You might have heard of a few different cannabis oils like CBD oil and FECO oil. When it comes to cannabis oils, the proof is in the purity and profile.

Let’s start with extraction methods: The three most common extractions used to make popular FECO cannabis oils or RSO (Rick Simpson Oil) on the market today are BHO (Butane), Isopro (Alcohol), and Carbon Dioxide (Co2).

The most used by drug dealers and DIY methods are Isopropyl/Ethanol. This method is by far the cheapest and easiest method but the most toxic as well. The problem is that the byproduct used needs to be removed from cannabis oils so that there are no chemicals left in the extraction, and only the trichomes (the glands that contain the medicinal cannabinoids) are present. This process is completed with a vacuum system that is quite expensive. You lose medicinal terpenes from about 37 degrees Celsius. If this process is not used, as a result people will become nauseous and sick. Lastly, depending on the temperature used, decarboxylation can take place. If you are using a cannabis flower with THCa or CBDa cannabinoid profile, this will turn it into THC that will make you “high” and the CBDa into CBD. All cannabinoids are essential, and depending on what you are treating, this information is crucial.

The endocannabinoid system within the human body is a natural forming system that regulates a wide variety of physiological processes, such as mood, memory, and appetite. When a deficiency or other defect occurs, the likelihood of disease increases.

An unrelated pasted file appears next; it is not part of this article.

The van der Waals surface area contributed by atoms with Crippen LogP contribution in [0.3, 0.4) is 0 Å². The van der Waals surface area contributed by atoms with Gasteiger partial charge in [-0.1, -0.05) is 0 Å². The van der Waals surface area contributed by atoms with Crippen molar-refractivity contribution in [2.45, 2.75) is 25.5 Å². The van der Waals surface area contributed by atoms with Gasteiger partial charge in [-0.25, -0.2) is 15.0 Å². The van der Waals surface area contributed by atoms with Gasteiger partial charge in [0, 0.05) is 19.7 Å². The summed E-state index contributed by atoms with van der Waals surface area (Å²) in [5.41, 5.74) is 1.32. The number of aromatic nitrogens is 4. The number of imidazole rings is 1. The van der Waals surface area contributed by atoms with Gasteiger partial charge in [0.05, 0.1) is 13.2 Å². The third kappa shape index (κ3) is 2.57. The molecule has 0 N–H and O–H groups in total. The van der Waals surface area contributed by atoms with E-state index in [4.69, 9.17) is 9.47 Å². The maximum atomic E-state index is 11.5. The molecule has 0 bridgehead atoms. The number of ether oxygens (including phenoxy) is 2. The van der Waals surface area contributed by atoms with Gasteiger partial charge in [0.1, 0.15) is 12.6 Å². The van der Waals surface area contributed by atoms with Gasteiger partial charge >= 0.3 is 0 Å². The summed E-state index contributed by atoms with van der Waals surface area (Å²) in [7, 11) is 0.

When cannabis oil is ingested, cannabinoids immediately bind to cannabinoid receptors, which are most commonly found in the brain and immune system. The effects on the human body differ based on the specific receptors to which they bind. CBN, or cannabinol, for instance, binds specifically to CB-2 receptors. Depending on the ratio of cannabinoids ingested, they will have a different effect on the body. Read our previous blog, for more info on this.

Here you can see the different cannabinoids and the different ailments they treat:


THCA is the main constituent in raw cannabis. THCA converts to Δ9-THC when burned, vaporized, or heated at a specific temperature. TH YA, CBDA, CBGA, and other acidic cannabinoids hold the most COX-1 and COX-2 inhibition, contributing to cannabis’ anti-inflammatory effects. This cannabinoid also acts as an antiproliferative and antispasmodic.

Tetrahydrocannabinol (THC)

The most abundant cannabinoid present in marijuana, THC, is responsible for its well-known psychoactive effects. THC acts as a partial agonist at the CB1 and CB2 receptors. This compound is a mild analgesic or painkiller, and cellular research has shown that it has antioxidant activity.

Cannabidiolic Acid (CBDA)

CBDA, similar to THCA, is the main constituent in cannabis with elevated CBD levels. CBDA selectively inhibits the COX-2 enzyme, contributing to cannabis’ anti-inflammatory effects.

Cannabidiol (CBD)

CBD has tremendous medical potential. This statement is particularly true when the correct ratio of CBD to THC is applied to treat a particular condition. CBD acts as an antagonist at both the CB1 and CB2 receptors, yet it has a low binding affinity for both. This suggests that CBD’s mechanism of action is mediated by other receptors in the brain and body.

Cannabinol (CBN)

CBN is a mildly psychoactive cannabinoid that is a result of the degradation of THC. It usually has very little to no CBN in a fresh plant. CBN acts as a weak agonist at both the CB1 and CB2 receptors, with greater affinity for CB2 receptors than CB1. The degradation of THC into CBN is often described as creating a sedative effect.